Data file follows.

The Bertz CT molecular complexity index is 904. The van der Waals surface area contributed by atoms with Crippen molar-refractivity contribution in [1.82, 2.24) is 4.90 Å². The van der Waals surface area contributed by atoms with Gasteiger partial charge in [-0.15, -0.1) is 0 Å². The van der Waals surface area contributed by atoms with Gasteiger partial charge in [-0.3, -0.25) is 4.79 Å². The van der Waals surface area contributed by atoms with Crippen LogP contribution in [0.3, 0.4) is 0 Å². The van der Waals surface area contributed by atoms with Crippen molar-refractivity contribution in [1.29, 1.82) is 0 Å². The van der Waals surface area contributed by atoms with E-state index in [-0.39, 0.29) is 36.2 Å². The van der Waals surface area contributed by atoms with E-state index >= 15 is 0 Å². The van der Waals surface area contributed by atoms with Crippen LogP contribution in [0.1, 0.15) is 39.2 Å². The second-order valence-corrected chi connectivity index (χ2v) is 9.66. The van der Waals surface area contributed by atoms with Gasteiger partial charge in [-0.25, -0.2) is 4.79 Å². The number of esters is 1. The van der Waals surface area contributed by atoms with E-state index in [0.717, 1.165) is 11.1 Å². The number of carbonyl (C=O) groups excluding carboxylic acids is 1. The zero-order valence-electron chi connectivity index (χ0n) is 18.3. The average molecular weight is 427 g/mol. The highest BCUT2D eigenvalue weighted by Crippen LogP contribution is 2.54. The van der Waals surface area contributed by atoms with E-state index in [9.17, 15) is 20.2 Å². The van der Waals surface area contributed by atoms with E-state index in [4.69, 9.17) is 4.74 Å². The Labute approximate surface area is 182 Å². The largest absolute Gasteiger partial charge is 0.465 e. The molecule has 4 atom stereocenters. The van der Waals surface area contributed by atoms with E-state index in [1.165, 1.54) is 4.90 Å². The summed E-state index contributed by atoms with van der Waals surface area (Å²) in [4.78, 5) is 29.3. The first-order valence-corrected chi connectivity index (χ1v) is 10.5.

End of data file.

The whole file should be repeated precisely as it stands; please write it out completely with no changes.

The Bertz CT molecular complexity index is 904. The van der Waals surface area contributed by atoms with Crippen molar-refractivity contribution in [1.82, 2.24) is 4.90 Å². The van der Waals surface area contributed by atoms with Gasteiger partial charge in [-0.15, -0.1) is 0 Å². The van der Waals surface area contributed by atoms with Gasteiger partial charge in [-0.3, -0.25) is 4.79 Å². The van der Waals surface area contributed by atoms with Crippen LogP contribution in [0.3, 0.4) is 0 Å². The van der Waals surface area contributed by atoms with Crippen molar-refractivity contribution in [1.29, 1.82) is 0 Å². The van der Waals surface area contributed by atoms with E-state index in [-0.39, 0.29) is 36.2 Å². The van der Waals surface area contributed by atoms with E-state index >= 15 is 0 Å². The van der Waals surface area contributed by atoms with Crippen LogP contribution in [0.1, 0.15) is 39.2 Å². The second-order valence-corrected chi connectivity index (χ2v) is 9.66. The van der Waals surface area contributed by atoms with Gasteiger partial charge in [-0.25, -0.2) is 4.79 Å². The number of esters is 1. The van der Waals surface area contributed by atoms with E-state index in [0.717, 1.165) is 11.1 Å². The number of carbonyl (C=O) groups excluding carboxylic acids is 1. The zero-order valence-electron chi connectivity index (χ0n) is 18.3. The average molecular weight is 427 g/mol. The highest BCUT2D eigenvalue weighted by Crippen LogP contribution is 2.54. The van der Waals surface area contributed by atoms with E-state index in [9.17, 15) is 20.2 Å². The van der Waals surface area contributed by atoms with E-state index in [4.69, 9.17) is 4.74 Å². The Labute approximate surface area is 182 Å². The largest absolute Gasteiger partial charge is 0.465 e. The molecule has 4 atom stereocenters. The van der Waals surface area contributed by atoms with E-state index in [1.165, 1.54) is 4.90 Å². The summed E-state index contributed by atoms with van der Waals surface area (Å²) in [4.78, 5) is 29.3. The first-order valence-corrected chi connectivity index (χ1v) is 10.5.